By Steve Kelman

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A management tool available to all government managers

Shutterstock image (by Nata-Lia): email concept.

Last week, in the wake of one of the series of winter storms from hell that have spooked Boston recently -- perhaps even blog readers outside the U..S have seen the pictures of our street curbs under six feet (two meters) of snow -- the following brief email blast appeared in my inbox, addressed to all Harvard Kennedy School faculty and staff, from our dean, David Ellwood:

Dear HKS Community,

I know that the unusually cold and seemingly endlessly snowy winter weather has made everything more difficult these last few weeks. Many of you have made heroic efforts to get to work and class. I just want to say thank you for your dedication and determination. This certainly has been a winter to remember.

It is always an honor to be part of this remarkable community. I look forward to a lively and eventually lovely Spring.

My immediate reaction on reading this email was to stand in admiration of our dean's thoughtfulness and concern. It made me proud to be part the Kennedy School and renewed my eagerness to contribute as best I can. Then I thought about it a bit, and realized there was a much larger point here.

Government managers frequently complain about the lack of management tools they have available, especially compared with private-sector managers, to influence the performance of those working for us. It's much harder to hire, promote and especially fire in government than in industry. Government managers also generally have few financial rewards to make available for top-performing employees.

Yet there is nothing Ellwood did with his email that every government manager in the world could not also do if they choose. The management tool he employed was simply showing employees' the organization's concern and appreciation for them, and connecting things employees do with the organization's mission -- particularly the ways that organization serves society.

Using this tool costs no scarce agency dollars. No restrictive personnel rules stop it or even make it harder. Using the tool will hardly subject the manager to media or political attack. It's just an email, thoughtfully composed.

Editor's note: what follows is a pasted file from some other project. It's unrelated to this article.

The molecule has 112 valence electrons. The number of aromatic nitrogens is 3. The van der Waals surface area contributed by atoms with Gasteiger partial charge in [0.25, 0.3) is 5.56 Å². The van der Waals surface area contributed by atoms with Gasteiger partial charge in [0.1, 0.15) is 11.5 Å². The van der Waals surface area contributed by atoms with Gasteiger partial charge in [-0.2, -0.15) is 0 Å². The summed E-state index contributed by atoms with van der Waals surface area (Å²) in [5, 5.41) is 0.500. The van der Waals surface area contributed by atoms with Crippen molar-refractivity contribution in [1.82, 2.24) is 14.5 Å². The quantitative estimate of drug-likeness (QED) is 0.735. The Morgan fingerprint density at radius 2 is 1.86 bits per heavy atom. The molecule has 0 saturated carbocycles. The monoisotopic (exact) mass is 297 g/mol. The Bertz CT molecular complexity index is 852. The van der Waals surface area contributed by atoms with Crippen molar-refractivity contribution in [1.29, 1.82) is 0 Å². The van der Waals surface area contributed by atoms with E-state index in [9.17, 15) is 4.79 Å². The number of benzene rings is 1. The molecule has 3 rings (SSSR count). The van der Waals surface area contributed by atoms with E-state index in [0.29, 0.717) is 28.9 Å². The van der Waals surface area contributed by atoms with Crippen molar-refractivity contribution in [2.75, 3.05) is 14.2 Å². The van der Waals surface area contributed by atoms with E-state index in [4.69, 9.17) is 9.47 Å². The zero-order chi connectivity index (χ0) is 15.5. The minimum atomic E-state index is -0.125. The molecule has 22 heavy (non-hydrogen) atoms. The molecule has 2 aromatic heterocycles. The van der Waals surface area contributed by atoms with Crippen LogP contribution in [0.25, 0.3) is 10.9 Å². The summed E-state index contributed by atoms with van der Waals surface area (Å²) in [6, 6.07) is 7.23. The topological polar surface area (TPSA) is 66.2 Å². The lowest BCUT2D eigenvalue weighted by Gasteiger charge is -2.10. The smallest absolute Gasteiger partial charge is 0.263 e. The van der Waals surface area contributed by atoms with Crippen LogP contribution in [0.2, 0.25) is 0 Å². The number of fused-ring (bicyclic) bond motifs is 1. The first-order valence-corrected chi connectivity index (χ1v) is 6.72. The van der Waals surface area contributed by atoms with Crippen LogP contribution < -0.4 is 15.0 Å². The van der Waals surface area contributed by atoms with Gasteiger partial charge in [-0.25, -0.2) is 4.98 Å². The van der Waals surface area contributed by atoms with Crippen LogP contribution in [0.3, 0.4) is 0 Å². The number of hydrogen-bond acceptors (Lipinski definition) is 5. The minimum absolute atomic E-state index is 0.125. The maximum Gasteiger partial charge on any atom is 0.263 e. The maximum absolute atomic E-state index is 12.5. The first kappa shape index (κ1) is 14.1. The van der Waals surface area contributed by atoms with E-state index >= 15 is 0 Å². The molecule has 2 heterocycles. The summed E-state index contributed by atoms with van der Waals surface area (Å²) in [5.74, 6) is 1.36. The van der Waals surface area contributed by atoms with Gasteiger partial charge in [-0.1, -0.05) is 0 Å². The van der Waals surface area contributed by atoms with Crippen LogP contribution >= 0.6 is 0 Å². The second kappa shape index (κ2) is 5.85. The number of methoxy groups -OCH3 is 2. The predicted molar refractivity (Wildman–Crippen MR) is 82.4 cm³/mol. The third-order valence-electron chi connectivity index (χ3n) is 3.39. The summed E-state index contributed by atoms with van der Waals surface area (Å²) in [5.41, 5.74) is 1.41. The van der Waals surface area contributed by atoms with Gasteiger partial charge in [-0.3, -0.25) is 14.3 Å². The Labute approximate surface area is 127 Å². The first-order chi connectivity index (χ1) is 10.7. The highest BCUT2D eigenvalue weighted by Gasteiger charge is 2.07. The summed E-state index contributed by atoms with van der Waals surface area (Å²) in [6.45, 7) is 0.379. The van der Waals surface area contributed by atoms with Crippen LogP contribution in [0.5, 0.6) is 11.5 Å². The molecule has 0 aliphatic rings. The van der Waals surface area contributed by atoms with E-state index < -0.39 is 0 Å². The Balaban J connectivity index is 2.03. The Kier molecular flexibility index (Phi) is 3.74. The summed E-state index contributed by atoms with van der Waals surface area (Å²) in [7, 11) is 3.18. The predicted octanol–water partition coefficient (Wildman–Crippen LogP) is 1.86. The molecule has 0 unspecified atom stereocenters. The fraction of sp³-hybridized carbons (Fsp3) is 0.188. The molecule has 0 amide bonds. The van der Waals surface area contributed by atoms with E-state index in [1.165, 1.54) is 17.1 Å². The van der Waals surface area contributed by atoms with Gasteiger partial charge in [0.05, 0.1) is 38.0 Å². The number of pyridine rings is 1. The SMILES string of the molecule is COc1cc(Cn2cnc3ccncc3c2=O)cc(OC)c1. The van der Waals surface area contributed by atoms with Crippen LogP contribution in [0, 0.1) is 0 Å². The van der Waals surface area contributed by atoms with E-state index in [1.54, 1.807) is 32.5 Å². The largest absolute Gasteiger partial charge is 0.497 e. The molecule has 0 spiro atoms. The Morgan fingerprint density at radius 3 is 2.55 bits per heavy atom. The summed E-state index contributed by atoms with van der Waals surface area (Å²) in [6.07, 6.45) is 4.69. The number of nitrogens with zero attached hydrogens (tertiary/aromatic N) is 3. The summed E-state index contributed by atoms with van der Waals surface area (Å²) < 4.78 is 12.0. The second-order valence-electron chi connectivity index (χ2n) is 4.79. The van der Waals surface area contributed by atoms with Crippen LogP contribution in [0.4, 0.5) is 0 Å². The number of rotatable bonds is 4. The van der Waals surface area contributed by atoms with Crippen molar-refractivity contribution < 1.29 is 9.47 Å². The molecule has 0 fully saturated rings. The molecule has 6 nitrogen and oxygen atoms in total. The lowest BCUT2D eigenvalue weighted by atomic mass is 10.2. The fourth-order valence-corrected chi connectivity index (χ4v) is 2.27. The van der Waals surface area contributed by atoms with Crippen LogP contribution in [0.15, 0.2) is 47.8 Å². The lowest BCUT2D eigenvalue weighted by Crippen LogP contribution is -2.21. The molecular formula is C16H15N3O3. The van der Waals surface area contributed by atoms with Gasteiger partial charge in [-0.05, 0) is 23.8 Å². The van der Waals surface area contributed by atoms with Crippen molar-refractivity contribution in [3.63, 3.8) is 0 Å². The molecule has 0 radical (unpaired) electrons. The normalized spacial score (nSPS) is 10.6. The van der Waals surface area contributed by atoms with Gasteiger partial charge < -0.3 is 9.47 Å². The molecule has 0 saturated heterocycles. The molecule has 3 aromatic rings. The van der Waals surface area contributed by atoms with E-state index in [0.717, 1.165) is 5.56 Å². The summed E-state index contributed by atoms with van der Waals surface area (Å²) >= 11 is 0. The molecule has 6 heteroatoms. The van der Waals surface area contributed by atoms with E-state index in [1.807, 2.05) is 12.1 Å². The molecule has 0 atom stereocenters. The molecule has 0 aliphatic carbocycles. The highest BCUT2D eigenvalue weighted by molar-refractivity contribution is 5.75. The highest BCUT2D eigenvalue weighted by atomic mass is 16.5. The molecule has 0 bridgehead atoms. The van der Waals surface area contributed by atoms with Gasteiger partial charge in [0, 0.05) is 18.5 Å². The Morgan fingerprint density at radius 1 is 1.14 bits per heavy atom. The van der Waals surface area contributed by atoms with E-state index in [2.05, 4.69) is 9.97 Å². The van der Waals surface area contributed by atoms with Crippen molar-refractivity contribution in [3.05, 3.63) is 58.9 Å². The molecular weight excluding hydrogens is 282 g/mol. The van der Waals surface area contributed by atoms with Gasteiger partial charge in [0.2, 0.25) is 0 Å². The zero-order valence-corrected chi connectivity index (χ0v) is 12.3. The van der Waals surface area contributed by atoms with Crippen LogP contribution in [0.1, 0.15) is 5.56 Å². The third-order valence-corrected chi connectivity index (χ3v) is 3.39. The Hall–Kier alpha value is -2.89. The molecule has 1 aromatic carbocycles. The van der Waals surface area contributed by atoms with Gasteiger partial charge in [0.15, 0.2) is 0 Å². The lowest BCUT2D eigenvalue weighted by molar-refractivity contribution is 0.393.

Furthermore, think for a moment how short the dean's message was. Once he came up with the idea to send this message in the first place, I am guessing it took him only a minute or two to compose.

And yet, when I received the message, it intuitively motivated me to try to do my job as well as I could.

So this is easy to do once a manager sets his or her mind to doing it. The hard thing is to think to use this available tool in the first place. And that's the step I suspect many government managers never take.

There is another piece of good news in this email, though the good news also requires more thought by a manager: One of the problems with the motivating effect of any motivational tool is that it tends to dull with repetition. The first time a manager tells employees how important the organization's mission is, it will likely produce a warm glow in many hearts, and remind people to try their best. But the tenth time the same message is repeated, it is likely to have become background noise to which people are habituated and hence desensitized.

One thing that is very nice about Ellwood's message is that it is adapted to specific circumstances we were facing at this moment in time. So there is not a habituation effect. But that also requires being sensitive to new situations that call for new and different messages, which is more taxing than simply repeating the same mantra again and again.

Still, that's not much to ask of a committed leader. If we don't use some version of this management tool that's readily available to all government managers, we have only ourselves to blame.

Posted by Steve Kelman on Feb 24, 2015 at 1:06 PM


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